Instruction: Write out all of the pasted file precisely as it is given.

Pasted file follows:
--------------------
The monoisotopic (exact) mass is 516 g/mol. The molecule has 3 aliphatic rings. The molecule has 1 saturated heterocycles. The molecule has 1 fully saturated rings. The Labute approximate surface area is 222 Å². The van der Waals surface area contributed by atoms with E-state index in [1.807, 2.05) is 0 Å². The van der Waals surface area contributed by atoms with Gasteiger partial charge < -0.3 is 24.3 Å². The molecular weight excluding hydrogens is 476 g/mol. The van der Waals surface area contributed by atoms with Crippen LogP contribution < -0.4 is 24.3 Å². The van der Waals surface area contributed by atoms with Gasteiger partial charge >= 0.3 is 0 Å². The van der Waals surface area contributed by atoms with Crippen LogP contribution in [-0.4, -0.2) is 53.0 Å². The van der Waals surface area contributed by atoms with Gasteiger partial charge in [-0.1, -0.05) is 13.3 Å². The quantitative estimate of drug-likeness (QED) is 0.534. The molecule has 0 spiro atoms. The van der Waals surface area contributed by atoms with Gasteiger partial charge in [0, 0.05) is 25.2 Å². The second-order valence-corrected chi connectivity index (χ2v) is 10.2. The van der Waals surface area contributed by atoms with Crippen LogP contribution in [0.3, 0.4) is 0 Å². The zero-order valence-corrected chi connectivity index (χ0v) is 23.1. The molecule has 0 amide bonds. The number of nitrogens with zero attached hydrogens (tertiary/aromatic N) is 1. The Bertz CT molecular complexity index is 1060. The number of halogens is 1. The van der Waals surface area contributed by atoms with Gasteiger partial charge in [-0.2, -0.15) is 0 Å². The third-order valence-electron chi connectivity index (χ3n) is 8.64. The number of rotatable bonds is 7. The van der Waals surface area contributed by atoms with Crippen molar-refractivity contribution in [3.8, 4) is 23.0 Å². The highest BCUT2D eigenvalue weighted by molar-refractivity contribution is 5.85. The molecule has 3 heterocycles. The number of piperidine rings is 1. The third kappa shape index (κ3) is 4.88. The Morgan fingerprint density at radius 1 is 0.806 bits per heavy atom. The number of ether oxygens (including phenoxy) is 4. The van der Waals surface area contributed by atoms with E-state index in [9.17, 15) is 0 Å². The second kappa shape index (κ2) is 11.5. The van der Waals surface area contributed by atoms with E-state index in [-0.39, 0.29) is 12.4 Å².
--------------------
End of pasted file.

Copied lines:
The monoisotopic (exact) mass is 516 g/mol. The molecule has 3 aliphatic rings. The molecule has 1 saturated heterocycles. The molecule has 1 fully saturated rings. The Labute approximate surface area is 222 Å². The van der Waals surface area contributed by atoms with E-state index in [1.807, 2.05) is 0 Å². The van der Waals surface area contributed by atoms with Gasteiger partial charge < -0.3 is 24.3 Å². The molecular weight excluding hydrogens is 476 g/mol. The van der Waals surface area contributed by atoms with Crippen LogP contribution < -0.4 is 24.3 Å². The van der Waals surface area contributed by atoms with Gasteiger partial charge >= 0.3 is 0 Å². The van der Waals surface area contributed by atoms with Crippen LogP contribution in [-0.4, -0.2) is 53.0 Å². The van der Waals surface area contributed by atoms with Gasteiger partial charge in [-0.1, -0.05) is 13.3 Å². The quantitative estimate of drug-likeness (QED) is 0.534. The molecule has 0 spiro atoms. The van der Waals surface area contributed by atoms with Gasteiger partial charge in [0, 0.05) is 25.2 Å². The second-order valence-corrected chi connectivity index (χ2v) is 10.2. The van der Waals surface area contributed by atoms with Crippen LogP contribution in [0.3, 0.4) is 0 Å². The zero-order valence-corrected chi connectivity index (χ0v) is 23.1. The molecule has 0 amide bonds. The number of nitrogens with zero attached hydrogens (tertiary/aromatic N) is 1. The Bertz CT molecular complexity index is 1060. The number of halogens is 1. The van der Waals surface area contributed by atoms with Gasteiger partial charge in [-0.2, -0.15) is 0 Å². The third-order valence-electron chi connectivity index (χ3n) is 8.64. The number of rotatable bonds is 7. The van der Waals surface area contributed by atoms with Crippen molar-refractivity contribution in [3.8, 4) is 23.0 Å². The highest BCUT2D eigenvalue weighted by molar-refractivity contribution is 5.85. The molecule has 3 heterocycles. The number of piperidine rings is 1. The third kappa shape index (κ3) is 4.88. The Morgan fingerprint density at radius 1 is 0.806 bits per heavy atom. The number of ether oxygens (including phenoxy) is 4. The van der Waals surface area contributed by atoms with E-state index in [9.17, 15) is 0 Å². The second kappa shape index (κ2) is 11.5. The van der Waals surface area contributed by atoms with E-state index in [-0.39, 0.29) is 12.4 Å².